Back then, no one really cared about your chock-full of original content that you have in your site. If you have so much wonderful original content but your overall web design lacked “art” (as in some form of original digital art used as part of the layout) then you won’t get accepted. Majority of the ones I’ve seen back then were all on the “dark” theme or a very simplistic (yet miniscule hard-to-read text) layout with some black & white random stock photography and/or infested with random brushes and they already considered that type of layout as “elite.” I even remembered one “elite” clique that I stumbled upon (no longer existing, I don’t think) that only accepted sites with its own domain or hosted by a someone else’s domain with domain names based on adjectives such as mesmerized.net, bleeding-silence.org, etc. etc. I understand the no pop-ups bit but back then owning a domain and getting hosted wasn’t affordable then.
I had a previous article about my views regarding elite cliques many years ago and it was more of a rant rather than a concrete observation commentary such as this one and as my basis of that particular rant I actually did some tests with those elite cliques to see how open minded or narrow minded these clique owners were. I signed up using my very first collective site (Adventure Antibiotics) with a modified standard anime image as my main image for my layout and a good amount of content from the usual “site projects” and all that, as well as a good amount of “readables” in one of the sections. I was hosted by the old envy.nu hosting, but back then there weren’t any ads plastered all over the place. I applied for about seven of these elite cliques and out of the seven only one accepted me. I got about four responses from those sites telling me that they can’t accept me because of one thing: They will not accept any sites that has some form of anime image in them. Though it got me a little angry because of that what really upset me the most was that there was no mention about no “anime-themed” sites accepted whether if it was just for the design or for the entire content. That was when I posted my first commentary about these elite cliques, giving a rather negative view of them.
Today, there weren’t very many elite cliques existing around the net anymore. However, the views of designers (hobbyist or whatever) of what an elite clique should be like had evolved. Today’s elite cliques I have seen had a lot more rules but they still make sense. Many of today’s elite cliques focused more on both layout presentation and the amount and quality of your chock-full quality, just as what the real purpose of a standard web site should be. Thanks to web standards, more language technologies such as CSS, PHP, other web programming languages not mentioned, and the promotion of validated code from the W3, the definition of an elite web site has evolved a bit.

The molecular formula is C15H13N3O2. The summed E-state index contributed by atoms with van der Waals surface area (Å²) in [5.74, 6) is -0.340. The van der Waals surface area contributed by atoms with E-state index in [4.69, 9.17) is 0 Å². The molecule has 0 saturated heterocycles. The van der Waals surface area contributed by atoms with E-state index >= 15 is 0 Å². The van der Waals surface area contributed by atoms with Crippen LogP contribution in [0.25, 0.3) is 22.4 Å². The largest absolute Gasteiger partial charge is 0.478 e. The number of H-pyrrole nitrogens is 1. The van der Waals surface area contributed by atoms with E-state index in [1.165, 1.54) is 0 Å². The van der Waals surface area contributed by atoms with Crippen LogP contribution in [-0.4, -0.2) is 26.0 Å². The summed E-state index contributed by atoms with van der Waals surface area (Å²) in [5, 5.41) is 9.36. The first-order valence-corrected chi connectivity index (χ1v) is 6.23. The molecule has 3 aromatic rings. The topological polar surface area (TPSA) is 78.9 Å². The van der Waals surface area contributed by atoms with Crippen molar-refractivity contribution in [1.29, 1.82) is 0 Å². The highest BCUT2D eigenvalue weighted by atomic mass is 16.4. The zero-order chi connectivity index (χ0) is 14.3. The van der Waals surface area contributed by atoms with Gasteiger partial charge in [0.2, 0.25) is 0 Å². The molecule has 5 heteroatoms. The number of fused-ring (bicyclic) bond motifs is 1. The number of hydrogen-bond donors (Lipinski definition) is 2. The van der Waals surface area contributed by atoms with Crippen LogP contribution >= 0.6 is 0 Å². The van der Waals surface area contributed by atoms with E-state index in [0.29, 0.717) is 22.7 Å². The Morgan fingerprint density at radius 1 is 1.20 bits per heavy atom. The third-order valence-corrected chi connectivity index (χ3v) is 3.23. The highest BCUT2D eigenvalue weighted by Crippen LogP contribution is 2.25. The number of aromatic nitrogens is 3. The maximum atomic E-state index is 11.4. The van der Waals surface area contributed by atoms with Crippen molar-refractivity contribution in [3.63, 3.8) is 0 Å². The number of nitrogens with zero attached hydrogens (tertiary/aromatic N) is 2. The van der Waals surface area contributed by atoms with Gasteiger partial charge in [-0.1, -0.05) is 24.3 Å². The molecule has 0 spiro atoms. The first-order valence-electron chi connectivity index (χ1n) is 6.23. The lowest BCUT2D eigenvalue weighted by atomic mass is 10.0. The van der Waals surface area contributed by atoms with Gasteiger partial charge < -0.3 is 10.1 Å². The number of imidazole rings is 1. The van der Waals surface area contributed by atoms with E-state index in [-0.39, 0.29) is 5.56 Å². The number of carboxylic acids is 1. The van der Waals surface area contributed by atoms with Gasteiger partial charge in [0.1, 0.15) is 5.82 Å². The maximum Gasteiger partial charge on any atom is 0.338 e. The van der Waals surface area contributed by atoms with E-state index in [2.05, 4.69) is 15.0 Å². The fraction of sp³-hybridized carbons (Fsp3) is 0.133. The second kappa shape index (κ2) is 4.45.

My take overall regarding this somewhat still existing internet trend is that in some ways, there are some good elite web cliques and bad elite web cliques. The “good” ones that I consider personally are the ones who are more open in terms of what they are looking for in a website. In each (personal?) website there’s always something unique about them, whether if it’s design-wise or content-wise. On the other hand I personally think that content matters more than how the site looks because we as visitors to the site have always something to look for in the future of that site. Redesigning sites take a long time to do, especially if you have some kind of an artist/designer’s block or something, so visitors shouldn’t expect a new redesign would be done right away. Whereas, content in general, be it a blog entry, a commentary, a piece of artwork, and such, are a lot easier to add and update. Otherwise, what’s the point of having a website in the first place?